Data analysis

Behavioral analyses were carried out in Igor Pro (WaveMetrics, Inc., Lake Oswego, OR, USA) using the package Ethographer (Sakamoto et al., 2009). We used longitudinal acceleration to analyze wing beats. Acceleration data were recorded in g with the D3GT. For the latter, acceleration in g was converted into m s−2 using the conversion of 1 g to 9.8 m s−2. To calibrate the values recorded by the D2GT loggers, values were recorded by each logger set at angles of 90 and −90 deg to the horizontal. These data were divided into static acceleration (i.e. gravity) and specific acceleration caused by the bird's movements, using a low-pass filter (<1.5 Hz) (Sato et al., 2003). From this high-frequency component of acceleration, we extracted two important measures of flight effort. Wing beat frequency was calculated every second using wavelet transformation and wing beat strength was calculated as the average of absolute amplitude of each waveform every second.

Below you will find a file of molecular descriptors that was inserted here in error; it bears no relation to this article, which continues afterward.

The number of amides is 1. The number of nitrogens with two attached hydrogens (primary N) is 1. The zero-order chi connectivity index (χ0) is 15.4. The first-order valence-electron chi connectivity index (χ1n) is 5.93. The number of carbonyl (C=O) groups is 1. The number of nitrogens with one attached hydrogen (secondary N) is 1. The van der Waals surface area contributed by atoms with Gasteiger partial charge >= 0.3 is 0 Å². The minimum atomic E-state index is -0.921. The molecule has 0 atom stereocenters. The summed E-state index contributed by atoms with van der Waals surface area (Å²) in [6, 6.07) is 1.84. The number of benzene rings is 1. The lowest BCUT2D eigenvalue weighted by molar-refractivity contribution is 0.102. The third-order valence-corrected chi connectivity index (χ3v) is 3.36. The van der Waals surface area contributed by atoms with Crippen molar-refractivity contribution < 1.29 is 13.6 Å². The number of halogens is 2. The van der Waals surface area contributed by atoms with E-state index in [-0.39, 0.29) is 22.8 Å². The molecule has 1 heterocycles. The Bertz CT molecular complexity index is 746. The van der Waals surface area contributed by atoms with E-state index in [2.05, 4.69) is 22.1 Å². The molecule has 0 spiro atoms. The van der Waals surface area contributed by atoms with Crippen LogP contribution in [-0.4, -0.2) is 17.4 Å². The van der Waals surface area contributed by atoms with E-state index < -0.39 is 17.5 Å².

Longitude and latitude data were converted into UTM coordinates, and then horizontal ground speed and flight direction (ground vector) were calculated every second for sequential location points. During foraging trips, ground speed showed a tri-modal frequency distribution: the lowest peak (at speeds of 0 to 0.5 m s−1) represented resting behavior on the water surface or on land, and the two higher peaks represented dominant speeds during flight.